256 F2d 711 Pan American World Airways v. Civil Aeronautics Board

256 F.2d 711

103 U.S.App.D.C. 156


No. 13817.

United States Court of Appeals District of Columbia Circuit.

Argued March 5, 1958.
Decided May 22, 1958.

Mr. Henry J. Friendly, New York City, with whom Mr. Robert C. Barnard, Washington, D.C., was on the brief, for petitioner.

Mr. Morris Chertkov, Atty., Civil Aeronautics Board, Washington, D.C., with whom Messrs. Franklin M. Stone, Gen. Counsel, Civil Aeronautics Board, John H. Wanner, Associate Gen. Counsel, Civil Aeronautics Board, O. D. Ozment, Asst. General Counsel, Litgation and Research, Civil Aeronautics Board, and Daniel M. Friedman, Atty., Dept. of Justice, Washington, D.C., were on the brief, for respondent.

Before EDGERTON, Chief Judge, and BAZELON and BURGER, Circuit judges.

EDGERTON, Chief Judge.

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Northwest flies a short route between Seattle and Tokyo. Pan American, under its certificate from the Civil Aeronautics Board, flies a much longer route, via Hawaii, between San Francisco and Tokyo. The Board Fixed the same 'service' rate, computed on the basis of the shorter Northwest mileage, to be paid by the Postmaster General for carrying mail to and from Tokyo by either route. Pan American contends this equalized rate fails to meet the statutory 'fair and reasonable' standard and the Fifth Amendement 'just compensation' standard because, although the rate more than covers out-of-pocket costs, it does not cover fully allocated costs plus or including a return on allocated investment.


The burden of proof is on Pan American to show that the rate is 'unfair and unreasonable as applied to it.' United States v. Jones, 336 U.S. 641, 665, 69 S.Ct. 787, 799, 93 L.Ed. 938. We think it has not shown this. The Board says Pan American is better off by reason of the 'equalized' rate than it would be if rates were based on actual mileage, because the Postmaster General would then give Northwest nearly all Tokyo mail and this would take away a good deal of Pan American's revenue. We think the Board was right in giving weight to this fact. Hudson & Manhattan R. Co. v. United States, 313 U.S. 98, 61 S.Ct. 884, 85 L.Ed. 1212. 'It is not theory but the impact of the rate order which counts. If the total effect of the rate order cannot be said to be unjust and unreasonable, judicial inquiry under the Act is at an end.' Federal Power Commission v. Hope Natural Gas Co., 320 U.S 591, 602, 64 S.Ct. 281, 288, 88 L.Ed. 333.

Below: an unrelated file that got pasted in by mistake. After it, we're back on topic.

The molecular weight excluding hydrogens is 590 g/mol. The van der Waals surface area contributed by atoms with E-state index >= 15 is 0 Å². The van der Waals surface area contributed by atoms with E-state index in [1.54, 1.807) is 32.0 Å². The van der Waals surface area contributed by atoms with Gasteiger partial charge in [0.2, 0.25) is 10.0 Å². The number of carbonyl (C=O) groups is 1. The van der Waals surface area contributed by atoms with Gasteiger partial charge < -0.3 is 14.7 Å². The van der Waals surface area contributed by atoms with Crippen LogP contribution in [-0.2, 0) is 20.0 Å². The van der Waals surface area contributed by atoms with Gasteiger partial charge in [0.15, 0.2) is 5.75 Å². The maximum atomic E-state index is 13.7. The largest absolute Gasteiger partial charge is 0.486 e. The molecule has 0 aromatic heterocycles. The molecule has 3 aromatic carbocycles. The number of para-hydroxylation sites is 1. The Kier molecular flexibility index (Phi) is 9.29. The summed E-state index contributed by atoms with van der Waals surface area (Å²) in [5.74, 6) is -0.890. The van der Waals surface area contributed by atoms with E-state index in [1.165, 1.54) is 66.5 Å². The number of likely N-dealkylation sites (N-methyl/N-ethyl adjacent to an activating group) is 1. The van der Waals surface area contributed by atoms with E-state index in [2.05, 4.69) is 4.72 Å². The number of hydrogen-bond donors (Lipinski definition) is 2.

A carrier may be required to charge for a particular service a rate that is not fully compensatory, in the sense that it does not cover fully allocated costs and return. Baltimore & O.R. Co. v. United States, 345 U.S. 146, 73 S.Ct. 592, 97 L.Ed. 912; Market Street Ry. Co. v. Railroad Commission of State of California, 324 U.S. 548, 65 S.Ct. 770, 89 L.Ed. 1171. Cf. Railway Express Agency, Inc., v. Civil Aeronautics Board, 100 U.S.App.D.C. 165, 243 F.2d 422. 'So long as a railroad is not caused by such regulations to lose money on its over-all business, it is hard to think that it could successfully charged that its property was being taken for public use 'without just compensation." Baltimore & O.R. Co. v. United States, supra, 345 U.S. at page 148, 73 S.Ct. at page 593. Pan American does not contend it will lose money on its over-all Tokyo business, which includes carrying passengers and freight as well as mail.


But for one point, we would affirm the Board's order. Pan American says the service rate should at least include an allowance for carrying mail between San Francisco and Seattle. We think this contention is valid as far as it is applicable; but it is applicable only to so much of Pan American's Tokyo mail as comes from or goes to such points that if it were carried between Seattle and Tokyo it would have to be carried between Seattle and San Francisco. We think the Board should determine how much mail is in this category and revise its order accordingly.


Modified and affirmed.